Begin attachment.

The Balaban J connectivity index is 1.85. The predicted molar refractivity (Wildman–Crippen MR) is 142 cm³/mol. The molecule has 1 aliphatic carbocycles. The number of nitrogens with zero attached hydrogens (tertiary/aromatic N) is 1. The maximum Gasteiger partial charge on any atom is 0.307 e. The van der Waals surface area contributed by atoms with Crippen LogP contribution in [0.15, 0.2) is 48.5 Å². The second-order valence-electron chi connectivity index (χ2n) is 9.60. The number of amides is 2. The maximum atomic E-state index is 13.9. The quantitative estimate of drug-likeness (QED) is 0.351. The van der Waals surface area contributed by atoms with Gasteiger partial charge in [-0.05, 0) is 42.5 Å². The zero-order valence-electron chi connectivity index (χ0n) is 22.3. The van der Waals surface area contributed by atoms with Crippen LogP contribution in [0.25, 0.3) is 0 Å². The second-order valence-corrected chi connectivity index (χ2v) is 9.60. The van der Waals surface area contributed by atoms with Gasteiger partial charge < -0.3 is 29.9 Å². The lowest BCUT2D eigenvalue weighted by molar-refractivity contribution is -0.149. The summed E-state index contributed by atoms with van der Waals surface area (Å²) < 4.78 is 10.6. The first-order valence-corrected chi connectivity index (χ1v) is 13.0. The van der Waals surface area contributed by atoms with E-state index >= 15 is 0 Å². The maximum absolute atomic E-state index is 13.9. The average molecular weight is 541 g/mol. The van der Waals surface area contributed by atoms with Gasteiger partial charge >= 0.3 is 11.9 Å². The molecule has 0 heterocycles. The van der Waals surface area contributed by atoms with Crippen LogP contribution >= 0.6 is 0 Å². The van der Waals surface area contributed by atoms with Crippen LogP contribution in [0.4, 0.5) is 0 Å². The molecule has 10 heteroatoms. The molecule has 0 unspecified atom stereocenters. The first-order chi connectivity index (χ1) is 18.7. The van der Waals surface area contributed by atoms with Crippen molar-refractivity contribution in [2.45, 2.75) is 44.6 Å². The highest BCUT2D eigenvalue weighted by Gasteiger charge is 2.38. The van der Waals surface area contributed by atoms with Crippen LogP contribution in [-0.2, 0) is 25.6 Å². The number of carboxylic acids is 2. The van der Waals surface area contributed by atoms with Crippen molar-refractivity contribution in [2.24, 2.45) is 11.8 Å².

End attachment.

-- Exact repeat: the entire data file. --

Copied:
The Balaban J connectivity index is 1.85. The predicted molar refractivity (Wildman–Crippen MR) is 142 cm³/mol. The molecule has 1 aliphatic carbocycles. The number of nitrogens with zero attached hydrogens (tertiary/aromatic N) is 1. The maximum Gasteiger partial charge on any atom is 0.307 e. The van der Waals surface area contributed by atoms with Crippen LogP contribution in [0.15, 0.2) is 48.5 Å². The second-order valence-electron chi connectivity index (χ2n) is 9.60. The number of amides is 2. The maximum atomic E-state index is 13.9. The quantitative estimate of drug-likeness (QED) is 0.351. The van der Waals surface area contributed by atoms with Gasteiger partial charge in [-0.05, 0) is 42.5 Å². The zero-order valence-electron chi connectivity index (χ0n) is 22.3. The van der Waals surface area contributed by atoms with Crippen LogP contribution in [0.25, 0.3) is 0 Å². The second-order valence-corrected chi connectivity index (χ2v) is 9.60. The van der Waals surface area contributed by atoms with Gasteiger partial charge < -0.3 is 29.9 Å². The lowest BCUT2D eigenvalue weighted by molar-refractivity contribution is -0.149. The summed E-state index contributed by atoms with van der Waals surface area (Å²) < 4.78 is 10.6. The first-order valence-corrected chi connectivity index (χ1v) is 13.0. The van der Waals surface area contributed by atoms with E-state index >= 15 is 0 Å². The maximum absolute atomic E-state index is 13.9. The average molecular weight is 541 g/mol. The van der Waals surface area contributed by atoms with Gasteiger partial charge >= 0.3 is 11.9 Å². The molecule has 0 heterocycles. The van der Waals surface area contributed by atoms with Crippen LogP contribution >= 0.6 is 0 Å². The van der Waals surface area contributed by atoms with Crippen LogP contribution in [0.4, 0.5) is 0 Å². The molecule has 10 heteroatoms. The molecule has 0 unspecified atom stereocenters. The first-order chi connectivity index (χ1) is 18.7. The van der Waals surface area contributed by atoms with Crippen molar-refractivity contribution in [2.45, 2.75) is 44.6 Å². The highest BCUT2D eigenvalue weighted by Gasteiger charge is 2.38. The van der Waals surface area contributed by atoms with Crippen LogP contribution in [-0.2, 0) is 25.6 Å². The number of carboxylic acids is 2. The van der Waals surface area contributed by atoms with Crippen molar-refractivity contribution in [2.24, 2.45) is 11.8 Å².